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A new decade, a new CAP

Five leading European farming and environmental NGOs, who between them boast several million members, have jointly published a blueprint for a new Common Agricultural Policy. In an unusual and very modern step, they have published a draft proposal and opened it for consultation. They will produce a final version in 2010. The proposal, which runs [...]

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First Lisbon Treaty ‘Euro-petition’ takes aim at livestock subsidies

The Lisbon Treaty has been ratified and among it’s political innovations is a “citizens’ petitions” tool. Article 8B says that “Not less than one million citizens who are nationals of a significant number of Member States may take the initiative of inviting the European Commission, within the framework of its powers, to submit any appropriate [...]

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The debate on the post-2013 CAP

The debate on the future of the CAP after 2013 has now started following the informal Farm Council in the Czech Republic earlier this month. Those who want to influence the debate have about twelve months before the Commission publishes a Communication (effectively a White Paper) on future policy in the summer/early autumn of next [...]

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How decoupled is the Single Farm Payment?

Three of my Irish colleagues at the Teagasc Rural Economy Research Centre have conducted an interesting simulation to estimate the extent to which farmers treat the Single Farm Payment (SFP) as coupled or decoupled. Using the EU-wide partial equilibrium simulation model AGMEMOD, Peter Howley, Kevin Hanrahan and Trevor Donnellan project Irish production in the cattle [...]

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First results from Brno Informal Agricultural Council

The Czech Minister for Agriculture has issued a press release summarising the discussion at the informal agricultural council in Brno today. The subject was the future shape of a simplified system of direct payments and a more even distribution that would result in a fairer competitive environment on the single market. Even allowing for translation [...]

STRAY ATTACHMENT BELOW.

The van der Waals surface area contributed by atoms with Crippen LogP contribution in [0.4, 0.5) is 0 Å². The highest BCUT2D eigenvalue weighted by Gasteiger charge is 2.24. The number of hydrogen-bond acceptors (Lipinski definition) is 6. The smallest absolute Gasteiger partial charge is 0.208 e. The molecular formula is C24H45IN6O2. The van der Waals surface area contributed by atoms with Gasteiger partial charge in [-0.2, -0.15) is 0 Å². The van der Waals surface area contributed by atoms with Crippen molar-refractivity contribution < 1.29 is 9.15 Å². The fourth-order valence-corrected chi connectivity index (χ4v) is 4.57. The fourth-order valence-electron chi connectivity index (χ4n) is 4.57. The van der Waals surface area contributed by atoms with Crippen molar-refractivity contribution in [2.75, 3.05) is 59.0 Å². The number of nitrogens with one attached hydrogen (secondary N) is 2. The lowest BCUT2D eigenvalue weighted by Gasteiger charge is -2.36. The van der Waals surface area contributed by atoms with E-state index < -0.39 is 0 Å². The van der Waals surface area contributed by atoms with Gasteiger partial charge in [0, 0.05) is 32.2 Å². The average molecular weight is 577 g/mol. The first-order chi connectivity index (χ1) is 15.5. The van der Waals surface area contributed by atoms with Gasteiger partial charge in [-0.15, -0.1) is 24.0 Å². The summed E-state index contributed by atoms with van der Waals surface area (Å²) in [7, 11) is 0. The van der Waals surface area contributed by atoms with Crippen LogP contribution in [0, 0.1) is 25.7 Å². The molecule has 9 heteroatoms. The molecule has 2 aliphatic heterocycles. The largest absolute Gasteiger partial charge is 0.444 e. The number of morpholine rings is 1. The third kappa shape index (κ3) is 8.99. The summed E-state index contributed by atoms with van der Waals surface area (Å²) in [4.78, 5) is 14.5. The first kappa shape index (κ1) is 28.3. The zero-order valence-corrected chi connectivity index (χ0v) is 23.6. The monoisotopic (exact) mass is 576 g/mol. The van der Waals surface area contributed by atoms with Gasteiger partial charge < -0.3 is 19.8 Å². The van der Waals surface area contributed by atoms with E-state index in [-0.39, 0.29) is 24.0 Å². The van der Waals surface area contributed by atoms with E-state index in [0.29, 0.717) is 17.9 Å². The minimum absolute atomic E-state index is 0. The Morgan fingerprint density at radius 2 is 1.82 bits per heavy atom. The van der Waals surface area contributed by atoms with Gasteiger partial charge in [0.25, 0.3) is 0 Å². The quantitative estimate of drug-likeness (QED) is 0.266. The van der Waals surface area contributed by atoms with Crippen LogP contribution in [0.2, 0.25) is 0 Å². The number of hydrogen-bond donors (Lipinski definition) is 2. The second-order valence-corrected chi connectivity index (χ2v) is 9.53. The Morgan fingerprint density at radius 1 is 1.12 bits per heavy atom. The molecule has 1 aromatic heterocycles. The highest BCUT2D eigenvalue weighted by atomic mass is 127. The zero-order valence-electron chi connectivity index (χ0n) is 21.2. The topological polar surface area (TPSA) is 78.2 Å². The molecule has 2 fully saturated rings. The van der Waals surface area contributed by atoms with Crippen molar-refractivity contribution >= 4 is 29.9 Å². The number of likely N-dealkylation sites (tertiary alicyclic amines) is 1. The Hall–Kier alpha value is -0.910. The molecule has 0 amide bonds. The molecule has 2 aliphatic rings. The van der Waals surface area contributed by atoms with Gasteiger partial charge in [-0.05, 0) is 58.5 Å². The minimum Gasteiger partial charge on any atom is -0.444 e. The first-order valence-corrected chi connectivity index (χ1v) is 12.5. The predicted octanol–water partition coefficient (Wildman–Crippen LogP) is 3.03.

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Spending money to pay it out

One of the many drawbacks of the CAP is that it costs a lot of money to run which reduces the sums that reach the supposed beneficiaries. It has now emerged in response to a parliamentary question that each claim for the Single Farm Payment (SFP), irrespective of its value costs £742 to process. Junior [...]

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Don’t watch this, take a look at that

You will be forgiven for wondering why things have been a little on the quiet side here at CAPHealthCheck.eu over the past couple of months. For my part, besides some intensive behind-the-scenes work at farmsubsidy.org and and exciting new EU budget transparency project that’s still under wraps, I’ve been blogging more on the EU budget [...]

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10 reasons why the Single Payment Scheme is politically unsustainable (part two)

Last week I posted five reasons why it is hard to justify spending 30 billion euros each year on the Single Payment Scheme. Here are five more reasons.

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10 reasons why the Single Payment Scheme is politically unsustainable

The EU spends around 30 billion euros each year on the single payment scheme, by far the largest of the myriad schemes and programmes that together comprise the 54 billion euro budget of the Common Agriculture Policy. The scheme was first introduced in 2005 but it is hard to see it surviving in its current [...]

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Implications of reforming the basis for SPS payments

A recent paper by Beatriz Velaquez from the European Commission throws light on the consequences of moving towards a flat-rate scheme for SPS payments. Drawing on the Impact Analysis for the CAP Health Check proposals and using the FADN database of farm accounts, she examines three options (a) a flat rate scheme with equal payments [...]

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So who voted for what?

Unanimity, like pregnancy, has a binary quality. A decision can’t be ‘virtually unanimous’. But this is just how French farms minister Michel Barnier described this morning’s final compromise agreement on the health check package. So which of the EU 27 member states were unable to acquiesce in the deal? My sources tell Roger Waite tells [...]

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Podcast: Paulo Casaca MEP on the chaos of Parliament’s farm policy

In the second of today’s podcasts from the European Parliament, Paulo Casaca MEP gives his immediate reaction to a series of votes on the CAP health check that saw many MEPs break ranks from agreed party lines, evidence of the passions that are aroused when the Parliament debates food and farming. He argues that the [...]